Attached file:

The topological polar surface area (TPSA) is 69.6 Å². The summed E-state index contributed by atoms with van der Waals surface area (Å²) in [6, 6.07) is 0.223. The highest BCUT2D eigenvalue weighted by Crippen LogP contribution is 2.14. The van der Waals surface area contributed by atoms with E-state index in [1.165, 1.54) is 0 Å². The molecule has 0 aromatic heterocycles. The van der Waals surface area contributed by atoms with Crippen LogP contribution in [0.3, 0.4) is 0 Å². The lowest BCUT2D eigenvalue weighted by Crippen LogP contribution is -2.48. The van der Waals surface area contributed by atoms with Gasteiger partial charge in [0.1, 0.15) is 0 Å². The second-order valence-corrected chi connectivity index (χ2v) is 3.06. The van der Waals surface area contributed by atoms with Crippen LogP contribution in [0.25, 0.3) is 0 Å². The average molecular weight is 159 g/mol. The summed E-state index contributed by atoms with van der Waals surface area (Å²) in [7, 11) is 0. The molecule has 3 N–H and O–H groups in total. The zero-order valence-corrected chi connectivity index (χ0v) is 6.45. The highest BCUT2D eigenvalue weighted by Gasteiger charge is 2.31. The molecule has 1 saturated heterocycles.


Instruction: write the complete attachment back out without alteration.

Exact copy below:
The topological polar surface area (TPSA) is 69.6 Å². The summed E-state index contributed by atoms with van der Waals surface area (Å²) in [6, 6.07) is 0.223. The highest BCUT2D eigenvalue weighted by Crippen LogP contribution is 2.14. The van der Waals surface area contributed by atoms with E-state index in [1.165, 1.54) is 0 Å². The molecule has 0 aromatic heterocycles. The van der Waals surface area contributed by atoms with Crippen LogP contribution in [0.3, 0.4) is 0 Å². The lowest BCUT2D eigenvalue weighted by Crippen LogP contribution is -2.48. The van der Waals surface area contributed by atoms with Gasteiger partial charge in [0.1, 0.15) is 0 Å². The second-order valence-corrected chi connectivity index (χ2v) is 3.06. The van der Waals surface area contributed by atoms with Crippen LogP contribution in [0.25, 0.3) is 0 Å². The average molecular weight is 159 g/mol. The summed E-state index contributed by atoms with van der Waals surface area (Å²) in [7, 11) is 0. The molecule has 3 N–H and O–H groups in total. The zero-order valence-corrected chi connectivity index (χ0v) is 6.45. The highest BCUT2D eigenvalue weighted by Gasteiger charge is 2.31. The molecule has 1 saturated heterocycles.